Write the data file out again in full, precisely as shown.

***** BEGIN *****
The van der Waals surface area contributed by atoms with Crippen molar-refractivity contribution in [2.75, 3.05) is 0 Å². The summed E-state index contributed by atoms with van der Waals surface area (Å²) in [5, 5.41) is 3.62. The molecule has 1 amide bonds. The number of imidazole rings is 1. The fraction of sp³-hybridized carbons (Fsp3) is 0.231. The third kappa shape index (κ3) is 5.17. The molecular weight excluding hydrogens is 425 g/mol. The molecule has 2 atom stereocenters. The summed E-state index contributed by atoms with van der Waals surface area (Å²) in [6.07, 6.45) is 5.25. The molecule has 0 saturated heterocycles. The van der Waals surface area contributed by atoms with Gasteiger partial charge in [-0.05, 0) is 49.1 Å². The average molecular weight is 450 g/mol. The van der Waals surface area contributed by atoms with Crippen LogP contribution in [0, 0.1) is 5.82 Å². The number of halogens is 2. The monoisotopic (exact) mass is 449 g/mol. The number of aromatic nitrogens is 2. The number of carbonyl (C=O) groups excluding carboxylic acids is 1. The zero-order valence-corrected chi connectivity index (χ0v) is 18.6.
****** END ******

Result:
The van der Waals surface area contributed by atoms with Crippen molar-refractivity contribution in [2.75, 3.05) is 0 Å². The summed E-state index contributed by atoms with van der Waals surface area (Å²) in [5, 5.41) is 3.62. The molecule has 1 amide bonds. The number of imidazole rings is 1. The fraction of sp³-hybridized carbons (Fsp3) is 0.231. The third kappa shape index (κ3) is 5.17. The molecular weight excluding hydrogens is 425 g/mol. The molecule has 2 atom stereocenters. The summed E-state index contributed by atoms with van der Waals surface area (Å²) in [6.07, 6.45) is 5.25. The molecule has 0 saturated heterocycles. The van der Waals surface area contributed by atoms with Gasteiger partial charge in [-0.05, 0) is 49.1 Å². The average molecular weight is 450 g/mol. The van der Waals surface area contributed by atoms with Crippen LogP contribution in [0, 0.1) is 5.82 Å². The number of halogens is 2. The monoisotopic (exact) mass is 449 g/mol. The number of aromatic nitrogens is 2. The number of carbonyl (C=O) groups excluding carboxylic acids is 1. The zero-order valence-corrected chi connectivity index (χ0v) is 18.6.